Peter Silk - Organic Chemistry, Insect Chemical Ecology

Peter Silk

Name: Peter Silk
Field of Expertise: Organic Chemistry, Insect Chemical Ecology
Education: Ph.D. in Chemistry, University of London (UK)
Works at: Natural Resources Canada’s Atlantic Forestry Centre in Fredericton, New Brunswick

What he studies

Dr. Silk studies the chemical ecology of indigenous and exotic forest insects in Canada. This involves the isolation, identification and synthesis of pheromones and biologically active compounds of these insects for pest detection, monitoring and mitigation purposes.

What is the importance of his research?

Early detection and control of exotic insects in Canada are important for management options to be effective. Dr. Silk’s research has led to innovative control methods such as the application of non-toxic bio-degradable pheromone flakes for aerial application to forests infested by the brown spruce longhorn beetle. These synthetic pheromones can disrupt the beetle’s communication and reduce mating. Dr. Silk has also contributed to developing a pheromone-baited trap that infects BSLB with a fungus which causes the insect to die sooner and lay fewer eggs. Commercialization of this technology is vital to bringing products to market that can aid in this process.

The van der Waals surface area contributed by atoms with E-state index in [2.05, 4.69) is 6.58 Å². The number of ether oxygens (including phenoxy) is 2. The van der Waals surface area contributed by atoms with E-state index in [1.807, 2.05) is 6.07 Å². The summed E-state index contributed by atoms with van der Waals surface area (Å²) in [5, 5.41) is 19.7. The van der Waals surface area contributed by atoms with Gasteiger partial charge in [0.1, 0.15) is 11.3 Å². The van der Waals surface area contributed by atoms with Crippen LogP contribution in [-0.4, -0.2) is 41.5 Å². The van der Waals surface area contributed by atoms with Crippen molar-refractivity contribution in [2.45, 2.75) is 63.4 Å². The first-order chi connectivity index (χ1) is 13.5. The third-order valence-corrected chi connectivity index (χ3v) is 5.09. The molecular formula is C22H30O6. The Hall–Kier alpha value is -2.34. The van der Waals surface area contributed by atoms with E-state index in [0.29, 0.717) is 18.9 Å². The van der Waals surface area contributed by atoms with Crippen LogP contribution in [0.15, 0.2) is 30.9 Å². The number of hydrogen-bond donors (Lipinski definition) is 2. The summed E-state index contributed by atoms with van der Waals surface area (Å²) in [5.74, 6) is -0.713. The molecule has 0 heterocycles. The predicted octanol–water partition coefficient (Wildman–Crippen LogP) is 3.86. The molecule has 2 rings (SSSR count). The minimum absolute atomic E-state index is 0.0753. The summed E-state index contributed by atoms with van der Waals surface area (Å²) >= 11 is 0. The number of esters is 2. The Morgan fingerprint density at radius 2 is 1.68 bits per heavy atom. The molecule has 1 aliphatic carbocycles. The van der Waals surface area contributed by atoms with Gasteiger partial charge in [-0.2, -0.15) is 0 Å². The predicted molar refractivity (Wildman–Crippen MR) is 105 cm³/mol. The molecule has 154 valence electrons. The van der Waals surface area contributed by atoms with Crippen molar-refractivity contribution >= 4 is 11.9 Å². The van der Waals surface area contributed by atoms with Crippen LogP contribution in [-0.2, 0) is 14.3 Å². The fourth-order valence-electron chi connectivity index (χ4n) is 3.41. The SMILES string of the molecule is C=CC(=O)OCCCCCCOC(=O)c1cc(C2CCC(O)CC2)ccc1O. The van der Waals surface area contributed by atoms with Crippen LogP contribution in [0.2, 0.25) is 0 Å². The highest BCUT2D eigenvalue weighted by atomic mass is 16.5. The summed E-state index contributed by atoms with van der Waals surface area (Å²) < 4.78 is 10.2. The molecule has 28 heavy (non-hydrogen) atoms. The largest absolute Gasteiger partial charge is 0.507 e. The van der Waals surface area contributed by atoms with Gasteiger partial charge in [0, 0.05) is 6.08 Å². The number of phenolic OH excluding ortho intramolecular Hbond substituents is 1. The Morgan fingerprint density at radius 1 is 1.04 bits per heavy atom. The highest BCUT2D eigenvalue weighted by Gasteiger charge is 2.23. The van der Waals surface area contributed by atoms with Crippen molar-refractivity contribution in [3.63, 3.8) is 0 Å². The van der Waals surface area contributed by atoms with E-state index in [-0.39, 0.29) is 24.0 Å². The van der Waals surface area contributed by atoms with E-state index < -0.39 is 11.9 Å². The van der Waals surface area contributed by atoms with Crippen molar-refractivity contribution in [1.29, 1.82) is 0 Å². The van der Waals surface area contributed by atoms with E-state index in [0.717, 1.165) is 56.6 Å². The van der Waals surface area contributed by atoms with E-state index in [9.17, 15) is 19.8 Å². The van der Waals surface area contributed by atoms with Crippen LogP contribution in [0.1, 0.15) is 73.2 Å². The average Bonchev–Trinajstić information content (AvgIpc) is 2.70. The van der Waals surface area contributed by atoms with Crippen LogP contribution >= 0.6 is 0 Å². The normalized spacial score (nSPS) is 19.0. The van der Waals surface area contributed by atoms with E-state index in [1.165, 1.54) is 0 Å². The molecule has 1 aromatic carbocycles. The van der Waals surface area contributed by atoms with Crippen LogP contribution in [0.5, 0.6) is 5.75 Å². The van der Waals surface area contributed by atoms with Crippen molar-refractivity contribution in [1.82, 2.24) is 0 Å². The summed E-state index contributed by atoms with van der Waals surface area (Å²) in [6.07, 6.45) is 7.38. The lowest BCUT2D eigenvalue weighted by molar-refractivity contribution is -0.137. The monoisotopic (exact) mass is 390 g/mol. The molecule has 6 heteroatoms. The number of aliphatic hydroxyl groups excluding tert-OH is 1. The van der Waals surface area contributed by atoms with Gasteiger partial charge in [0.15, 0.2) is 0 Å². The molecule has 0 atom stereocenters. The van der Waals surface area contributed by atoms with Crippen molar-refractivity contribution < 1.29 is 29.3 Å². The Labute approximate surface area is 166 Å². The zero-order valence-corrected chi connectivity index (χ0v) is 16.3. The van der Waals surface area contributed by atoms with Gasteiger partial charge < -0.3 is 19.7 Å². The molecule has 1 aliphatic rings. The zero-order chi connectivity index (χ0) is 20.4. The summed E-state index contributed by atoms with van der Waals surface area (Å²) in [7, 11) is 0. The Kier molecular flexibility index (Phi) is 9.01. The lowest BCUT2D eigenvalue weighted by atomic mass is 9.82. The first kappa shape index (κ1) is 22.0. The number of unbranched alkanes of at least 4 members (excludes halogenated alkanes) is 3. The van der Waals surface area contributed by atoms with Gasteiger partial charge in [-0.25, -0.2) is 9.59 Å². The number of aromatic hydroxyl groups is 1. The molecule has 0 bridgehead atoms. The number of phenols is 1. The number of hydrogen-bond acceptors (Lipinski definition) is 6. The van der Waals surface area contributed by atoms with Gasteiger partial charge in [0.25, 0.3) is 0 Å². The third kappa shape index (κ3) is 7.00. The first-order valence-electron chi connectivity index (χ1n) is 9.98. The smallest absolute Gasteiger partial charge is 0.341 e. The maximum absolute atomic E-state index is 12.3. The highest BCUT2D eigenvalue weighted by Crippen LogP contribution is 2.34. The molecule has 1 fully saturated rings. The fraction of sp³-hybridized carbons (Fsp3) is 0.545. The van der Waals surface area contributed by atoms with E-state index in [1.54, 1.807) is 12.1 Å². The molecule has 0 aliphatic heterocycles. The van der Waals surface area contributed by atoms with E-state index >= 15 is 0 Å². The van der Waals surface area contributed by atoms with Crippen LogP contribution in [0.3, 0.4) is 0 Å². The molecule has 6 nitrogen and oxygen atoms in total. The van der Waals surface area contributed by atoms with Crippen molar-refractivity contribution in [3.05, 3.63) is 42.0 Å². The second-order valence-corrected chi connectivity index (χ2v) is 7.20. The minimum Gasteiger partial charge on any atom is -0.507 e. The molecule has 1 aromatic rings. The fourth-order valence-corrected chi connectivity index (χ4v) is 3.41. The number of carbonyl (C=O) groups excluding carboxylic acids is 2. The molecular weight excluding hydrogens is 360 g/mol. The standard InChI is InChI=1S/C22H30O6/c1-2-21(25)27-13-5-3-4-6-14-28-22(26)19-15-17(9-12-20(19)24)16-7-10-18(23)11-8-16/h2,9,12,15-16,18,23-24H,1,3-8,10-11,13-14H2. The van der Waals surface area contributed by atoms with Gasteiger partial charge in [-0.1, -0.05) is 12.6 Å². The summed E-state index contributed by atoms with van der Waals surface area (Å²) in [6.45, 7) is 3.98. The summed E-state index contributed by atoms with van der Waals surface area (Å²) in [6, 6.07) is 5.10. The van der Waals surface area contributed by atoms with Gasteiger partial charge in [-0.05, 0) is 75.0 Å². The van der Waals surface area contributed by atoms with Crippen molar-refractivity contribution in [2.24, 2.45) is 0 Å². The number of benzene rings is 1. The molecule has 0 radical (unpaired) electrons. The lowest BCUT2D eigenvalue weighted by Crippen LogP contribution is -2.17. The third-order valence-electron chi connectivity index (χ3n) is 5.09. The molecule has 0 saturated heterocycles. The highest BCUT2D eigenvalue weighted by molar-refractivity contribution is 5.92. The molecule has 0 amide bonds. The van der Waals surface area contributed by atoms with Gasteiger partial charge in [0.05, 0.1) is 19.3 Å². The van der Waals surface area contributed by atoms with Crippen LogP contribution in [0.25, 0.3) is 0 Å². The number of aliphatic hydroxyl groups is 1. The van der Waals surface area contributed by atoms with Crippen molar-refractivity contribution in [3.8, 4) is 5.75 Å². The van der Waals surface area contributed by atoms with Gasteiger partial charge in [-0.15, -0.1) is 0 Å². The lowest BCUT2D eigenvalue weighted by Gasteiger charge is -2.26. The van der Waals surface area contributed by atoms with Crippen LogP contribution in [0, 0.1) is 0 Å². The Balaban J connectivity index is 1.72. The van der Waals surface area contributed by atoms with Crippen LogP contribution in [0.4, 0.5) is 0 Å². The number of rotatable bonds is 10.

Interesting fact

Dr. Silk has identified the pheromone for both the brown spruce longhorn beetle and the emerald ash borer and is currently working on an attractant for the sirex woodwasp among many other insects.

Current research projects

In collaboration with entomologists throughout Canada and the USA, Dr. Silk studies the chemical ecology of the brown spruce longhorn beetle, the emerald ash borer, the sirex woodwasp, the spruce budworm, the balsam fir sawfly, the balsam gall midge and other indigenous insects.

Key publications

Silk, P.J., Ryall, K., Mayo, P., Lemay, M., Grant, G., Crook, D., Cossé, A., Fraser, I., Sweeney, J.D., Lyons, D.B., Pitt, D., Scarr, T. and Magee, D. (2011), Evidence for a volatile pheromone in Agrilus planipennis Fairmaire (Coleoptera: Buprestidae) that increases attraction to a host foliar volatile, Environmental Entomology, 40(4) 904-916.

Silk, P.J., Sweeney, J.D., Wu, J., Price, J., Gutowski, J.M. and Kettela, E.G. (2007), Evidence for a male produced pheromone in Tetropium fuscum (F.) and Tetropium cinnamopterum (Kirby) (Coleoptera: Cerambycidae), Naturwissenschaften, 94: 697-701.

Silk, P.J., Sweeney, J.D., Wu, J., Sopow, S., Mayo, P. and Magee, D. (2011), Contact Sex Pheromones Identified for Two Species of Longhorned Beetles (Coleoptera: Cerambycidae) Tetropium fuscum and T. cinnamopterum in the Subfamily Spondylidinae, Environmental Entomology, 40: 714-726.

Please note that the preceding links are provided for readers' convenience. Where NRCan does not hold the copyright, there may be a cost for downloading or purchasing the material.